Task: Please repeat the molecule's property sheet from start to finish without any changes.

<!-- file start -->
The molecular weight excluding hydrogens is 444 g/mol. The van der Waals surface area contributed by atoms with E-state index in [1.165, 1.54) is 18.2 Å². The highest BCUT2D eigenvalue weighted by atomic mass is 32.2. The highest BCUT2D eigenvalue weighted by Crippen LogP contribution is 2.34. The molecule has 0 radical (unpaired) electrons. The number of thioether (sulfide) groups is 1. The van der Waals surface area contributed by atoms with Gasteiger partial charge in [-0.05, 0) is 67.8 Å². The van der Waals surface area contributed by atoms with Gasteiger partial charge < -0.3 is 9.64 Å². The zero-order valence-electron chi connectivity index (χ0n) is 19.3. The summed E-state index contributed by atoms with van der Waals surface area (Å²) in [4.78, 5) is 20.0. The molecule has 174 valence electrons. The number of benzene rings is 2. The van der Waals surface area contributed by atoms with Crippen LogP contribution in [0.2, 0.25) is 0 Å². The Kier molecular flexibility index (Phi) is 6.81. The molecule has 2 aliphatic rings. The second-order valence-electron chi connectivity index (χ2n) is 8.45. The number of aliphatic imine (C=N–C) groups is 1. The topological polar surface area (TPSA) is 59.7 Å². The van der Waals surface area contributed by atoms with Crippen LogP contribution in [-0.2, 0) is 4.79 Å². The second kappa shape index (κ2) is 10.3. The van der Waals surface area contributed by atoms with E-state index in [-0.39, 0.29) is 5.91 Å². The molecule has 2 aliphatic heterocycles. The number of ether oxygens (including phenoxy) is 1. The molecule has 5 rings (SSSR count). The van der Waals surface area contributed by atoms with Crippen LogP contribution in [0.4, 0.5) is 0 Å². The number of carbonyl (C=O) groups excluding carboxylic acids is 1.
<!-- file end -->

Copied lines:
The molecular weight excluding hydrogens is 444 g/mol. The van der Waals surface area contributed by atoms with E-state index in [1.165, 1.54) is 18.2 Å². The highest BCUT2D eigenvalue weighted by atomic mass is 32.2. The highest BCUT2D eigenvalue weighted by Crippen LogP contribution is 2.34. The molecule has 0 radical (unpaired) electrons. The number of thioether (sulfide) groups is 1. The van der Waals surface area contributed by atoms with Gasteiger partial charge in [-0.05, 0) is 67.8 Å². The van der Waals surface area contributed by atoms with Gasteiger partial charge < -0.3 is 9.64 Å². The zero-order valence-electron chi connectivity index (χ0n) is 19.3. The summed E-state index contributed by atoms with van der Waals surface area (Å²) in [4.78, 5) is 20.0. The molecule has 174 valence electrons. The number of benzene rings is 2. The van der Waals surface area contributed by atoms with Crippen LogP contribution in [0.2, 0.25) is 0 Å². The Kier molecular flexibility index (Phi) is 6.81. The molecule has 2 aliphatic rings. The second-order valence-electron chi connectivity index (χ2n) is 8.45. The number of aliphatic imine (C=N–C) groups is 1. The topological polar surface area (TPSA) is 59.7 Å². The van der Waals surface area contributed by atoms with Crippen LogP contribution in [-0.2, 0) is 4.79 Å². The second kappa shape index (κ2) is 10.3. The van der Waals surface area contributed by atoms with E-state index in [-0.39, 0.29) is 5.91 Å². The molecule has 2 aliphatic heterocycles. The number of ether oxygens (including phenoxy) is 1. The molecule has 5 rings (SSSR count). The van der Waals surface area contributed by atoms with Crippen LogP contribution in [0.4, 0.5) is 0 Å². The number of carbonyl (C=O) groups excluding carboxylic acids is 1.